Time to nap it in the bud
Foggy. Wonky. Out of it. However you say it, I’m simply not functioning this morning*. I’m not distracted. I’m not bored. My mind feels dense – like a saturated sponge I just can’t wring out. I’m reading the same lines over and over but nothing is going in. Even my miracle-worker, coffee, can’t pull me out of this lull. What on earth should I do?
We seem to consider sleep a luxury, the quality kind reserved specially for the weekends, for rest days, for our teenage years. Well, I have good news and bad news; adequate sleep should be so much more than a weekend indulgence. Now I’m not saying that ‘catching up on sleep’ is suddenly a valid excuse for being late to work. BUT we should treat sleep in the same way we treat food…with the utmost importance!
On a cellular level, as we sleep our bodies repair and restores themselves. Therefore a lack of sleep limits us during the day both mentally and physically.
Insufficient sleep alters focus and inhibits learning and memory processes. Research suggests that when we sleep, memory consolidation occurs through the strengthening of neural connections. These then form our memories. If we don’t get enough sleep, it impedes our ability to develop any new information we acquire. Also, without adequate sleep, overworked neurons cannot function to coordinate information properly. This means we not only struggle to learn new things, but we also struggle to recall things we already know. (Suddenly the ‘dense’ feeling I experienced earlier is making more sense.)
We know that inadequate sleep slows our reaction time and hinders our decision-making abilities. Did you also know that it has a similar effect on the brain as drinking alcohol?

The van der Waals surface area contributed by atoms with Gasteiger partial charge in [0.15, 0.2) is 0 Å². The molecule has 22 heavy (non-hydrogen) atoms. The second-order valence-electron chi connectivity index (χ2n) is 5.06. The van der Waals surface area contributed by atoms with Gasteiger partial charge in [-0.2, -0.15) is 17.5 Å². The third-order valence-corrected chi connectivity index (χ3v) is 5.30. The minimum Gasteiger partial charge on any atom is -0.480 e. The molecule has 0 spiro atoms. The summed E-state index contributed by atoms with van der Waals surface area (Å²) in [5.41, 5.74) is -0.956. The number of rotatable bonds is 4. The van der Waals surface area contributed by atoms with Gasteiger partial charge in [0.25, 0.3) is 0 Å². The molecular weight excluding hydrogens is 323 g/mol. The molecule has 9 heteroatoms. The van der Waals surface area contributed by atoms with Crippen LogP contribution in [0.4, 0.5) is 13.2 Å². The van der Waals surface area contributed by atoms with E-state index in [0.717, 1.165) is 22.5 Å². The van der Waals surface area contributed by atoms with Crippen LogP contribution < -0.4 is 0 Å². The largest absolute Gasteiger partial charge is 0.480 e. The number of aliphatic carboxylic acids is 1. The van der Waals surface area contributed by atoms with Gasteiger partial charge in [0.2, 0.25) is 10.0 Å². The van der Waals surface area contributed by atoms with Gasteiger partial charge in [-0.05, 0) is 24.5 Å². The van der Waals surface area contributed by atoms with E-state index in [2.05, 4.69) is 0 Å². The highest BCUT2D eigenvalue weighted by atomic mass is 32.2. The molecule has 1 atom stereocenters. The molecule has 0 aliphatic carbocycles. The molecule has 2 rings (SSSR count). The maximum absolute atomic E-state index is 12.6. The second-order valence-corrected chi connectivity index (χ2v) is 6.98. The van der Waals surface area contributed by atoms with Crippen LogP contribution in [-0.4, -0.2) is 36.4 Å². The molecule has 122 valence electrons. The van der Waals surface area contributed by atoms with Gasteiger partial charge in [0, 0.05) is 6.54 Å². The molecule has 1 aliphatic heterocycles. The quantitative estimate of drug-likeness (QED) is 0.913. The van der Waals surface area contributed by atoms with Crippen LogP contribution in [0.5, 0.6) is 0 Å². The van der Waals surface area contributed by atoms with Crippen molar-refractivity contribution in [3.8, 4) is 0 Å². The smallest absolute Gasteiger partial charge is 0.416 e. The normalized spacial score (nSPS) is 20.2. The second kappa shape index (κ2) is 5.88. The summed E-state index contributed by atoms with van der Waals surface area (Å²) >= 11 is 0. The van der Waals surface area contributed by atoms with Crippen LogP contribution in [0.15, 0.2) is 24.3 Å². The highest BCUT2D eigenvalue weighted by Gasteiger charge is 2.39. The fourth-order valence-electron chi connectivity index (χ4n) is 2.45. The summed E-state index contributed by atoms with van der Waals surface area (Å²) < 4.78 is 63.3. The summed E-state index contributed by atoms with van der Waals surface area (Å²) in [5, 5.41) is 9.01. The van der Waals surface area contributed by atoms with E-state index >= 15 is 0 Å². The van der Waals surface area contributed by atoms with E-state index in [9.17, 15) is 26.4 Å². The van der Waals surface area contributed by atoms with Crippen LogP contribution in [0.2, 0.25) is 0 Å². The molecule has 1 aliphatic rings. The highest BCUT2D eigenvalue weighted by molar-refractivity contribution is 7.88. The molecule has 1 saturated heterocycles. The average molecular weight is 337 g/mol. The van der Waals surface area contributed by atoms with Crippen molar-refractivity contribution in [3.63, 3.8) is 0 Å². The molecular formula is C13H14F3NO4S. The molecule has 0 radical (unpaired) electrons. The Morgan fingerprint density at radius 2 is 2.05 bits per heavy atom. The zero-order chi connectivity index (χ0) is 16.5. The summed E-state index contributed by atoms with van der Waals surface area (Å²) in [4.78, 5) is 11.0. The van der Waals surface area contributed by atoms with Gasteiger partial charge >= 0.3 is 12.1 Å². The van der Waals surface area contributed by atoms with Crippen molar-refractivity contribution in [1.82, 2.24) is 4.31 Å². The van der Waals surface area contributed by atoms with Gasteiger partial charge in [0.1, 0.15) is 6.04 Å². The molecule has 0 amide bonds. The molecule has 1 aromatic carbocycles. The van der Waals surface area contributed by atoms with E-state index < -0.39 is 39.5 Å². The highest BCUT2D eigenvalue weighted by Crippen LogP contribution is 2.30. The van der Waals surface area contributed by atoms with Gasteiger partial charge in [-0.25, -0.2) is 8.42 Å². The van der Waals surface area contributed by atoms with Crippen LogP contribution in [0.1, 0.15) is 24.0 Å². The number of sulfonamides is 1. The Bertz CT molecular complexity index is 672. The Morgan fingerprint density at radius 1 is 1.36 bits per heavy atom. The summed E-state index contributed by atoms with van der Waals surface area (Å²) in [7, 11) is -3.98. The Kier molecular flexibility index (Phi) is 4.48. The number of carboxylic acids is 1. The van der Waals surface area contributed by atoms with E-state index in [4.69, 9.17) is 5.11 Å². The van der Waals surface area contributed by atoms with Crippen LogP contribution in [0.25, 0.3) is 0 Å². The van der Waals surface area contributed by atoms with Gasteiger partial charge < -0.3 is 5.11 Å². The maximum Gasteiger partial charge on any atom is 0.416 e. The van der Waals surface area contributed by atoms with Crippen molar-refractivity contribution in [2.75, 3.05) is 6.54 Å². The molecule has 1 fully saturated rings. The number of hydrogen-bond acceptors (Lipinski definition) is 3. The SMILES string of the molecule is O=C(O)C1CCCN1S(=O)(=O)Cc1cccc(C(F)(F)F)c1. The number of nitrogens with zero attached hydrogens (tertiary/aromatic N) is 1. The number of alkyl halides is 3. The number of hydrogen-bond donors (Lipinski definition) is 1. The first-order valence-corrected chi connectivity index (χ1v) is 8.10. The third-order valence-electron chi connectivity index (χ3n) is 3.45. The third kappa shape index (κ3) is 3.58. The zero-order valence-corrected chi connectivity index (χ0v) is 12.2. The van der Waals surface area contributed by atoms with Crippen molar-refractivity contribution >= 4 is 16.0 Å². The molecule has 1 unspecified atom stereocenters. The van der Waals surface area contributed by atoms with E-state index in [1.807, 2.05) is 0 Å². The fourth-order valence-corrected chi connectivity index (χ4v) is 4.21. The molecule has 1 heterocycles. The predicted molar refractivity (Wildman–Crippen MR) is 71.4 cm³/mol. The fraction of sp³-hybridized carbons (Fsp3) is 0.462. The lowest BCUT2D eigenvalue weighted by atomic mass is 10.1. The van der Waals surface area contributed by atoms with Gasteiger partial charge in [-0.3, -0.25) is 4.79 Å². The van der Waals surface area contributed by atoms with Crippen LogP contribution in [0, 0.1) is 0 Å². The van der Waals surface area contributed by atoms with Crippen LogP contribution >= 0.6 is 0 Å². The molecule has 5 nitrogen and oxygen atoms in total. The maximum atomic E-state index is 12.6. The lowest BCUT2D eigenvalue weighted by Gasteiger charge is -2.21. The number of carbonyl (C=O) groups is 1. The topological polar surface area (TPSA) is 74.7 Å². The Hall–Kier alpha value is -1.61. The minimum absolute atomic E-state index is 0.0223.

Sleep also plays a huge role in our physical well-being. Roger Federer gets 12 hours’ sleep a night. Yes, that is a little extreme, but many top athletes prioritise sleep so much more than the rest of us. That’s because sleep is crucial to healthy growth and development. Indeed, it is deep sleep that triggers the release of hormones needed to help build muscle mass and repair any cells and tissues damaged by fitness training. Whether you’re a casual gym-goer, a park runner, or an athlete, sleep is equally important.
Even if you care not for a focused mind-set, strong concentration, healthy growth, or sufficient muscle recovery, adequate sleep should still be a priority. That’s because sleep affects our attitude towards food. Yes, you read that correctly, FOOD. Sleep deprivation increases our ghrelin levels and decreases our leptin levels. Ghrelin and leptin are hormones; ghrelin makes you feel hungry, leptin makes you feel full. Simply put, if you’re not getting enough sleep, you tend to feel hungrier. If this isn’t an incentive to prioritise sleep then I don’t know what is. No one likes to be hangry.
So, there it is. Sleep is our refueller, our friend, our saviour. Who knew how much our bodies do while we’re getting a bit of shut-eye? Off for an early one tonight I think.
*Not really ‘this’ morning.